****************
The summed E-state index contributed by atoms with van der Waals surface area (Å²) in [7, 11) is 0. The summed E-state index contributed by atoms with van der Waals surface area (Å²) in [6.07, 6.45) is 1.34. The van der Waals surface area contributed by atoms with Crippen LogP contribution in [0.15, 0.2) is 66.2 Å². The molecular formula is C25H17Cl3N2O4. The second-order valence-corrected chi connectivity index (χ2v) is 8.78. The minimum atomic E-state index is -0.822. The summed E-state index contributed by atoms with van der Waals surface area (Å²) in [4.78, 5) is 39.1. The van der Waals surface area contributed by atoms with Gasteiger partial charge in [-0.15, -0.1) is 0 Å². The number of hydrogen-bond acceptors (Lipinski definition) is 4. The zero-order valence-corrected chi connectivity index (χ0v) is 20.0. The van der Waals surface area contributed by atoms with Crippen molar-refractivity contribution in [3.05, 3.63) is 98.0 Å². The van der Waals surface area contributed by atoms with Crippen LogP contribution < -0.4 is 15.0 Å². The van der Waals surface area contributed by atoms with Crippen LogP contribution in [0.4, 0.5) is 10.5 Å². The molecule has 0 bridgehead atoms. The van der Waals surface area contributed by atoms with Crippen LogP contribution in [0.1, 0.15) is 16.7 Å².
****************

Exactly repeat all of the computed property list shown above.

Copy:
The summed E-state index contributed by atoms with van der Waals surface area (Å²) in [7, 11) is 0. The summed E-state index contributed by atoms with van der Waals surface area (Å²) in [6.07, 6.45) is 1.34. The van der Waals surface area contributed by atoms with Crippen LogP contribution in [0.15, 0.2) is 66.2 Å². The molecular formula is C25H17Cl3N2O4. The second-order valence-corrected chi connectivity index (χ2v) is 8.78. The minimum atomic E-state index is -0.822. The summed E-state index contributed by atoms with van der Waals surface area (Å²) in [4.78, 5) is 39.1. The van der Waals surface area contributed by atoms with Gasteiger partial charge in [-0.15, -0.1) is 0 Å². The number of hydrogen-bond acceptors (Lipinski definition) is 4. The zero-order valence-corrected chi connectivity index (χ0v) is 20.0. The van der Waals surface area contributed by atoms with Crippen molar-refractivity contribution in [3.05, 3.63) is 98.0 Å². The van der Waals surface area contributed by atoms with Crippen LogP contribution < -0.4 is 15.0 Å². The van der Waals surface area contributed by atoms with Crippen LogP contribution in [0.4, 0.5) is 10.5 Å². The molecule has 0 bridgehead atoms. The van der Waals surface area contributed by atoms with Crippen LogP contribution in [0.1, 0.15) is 16.7 Å².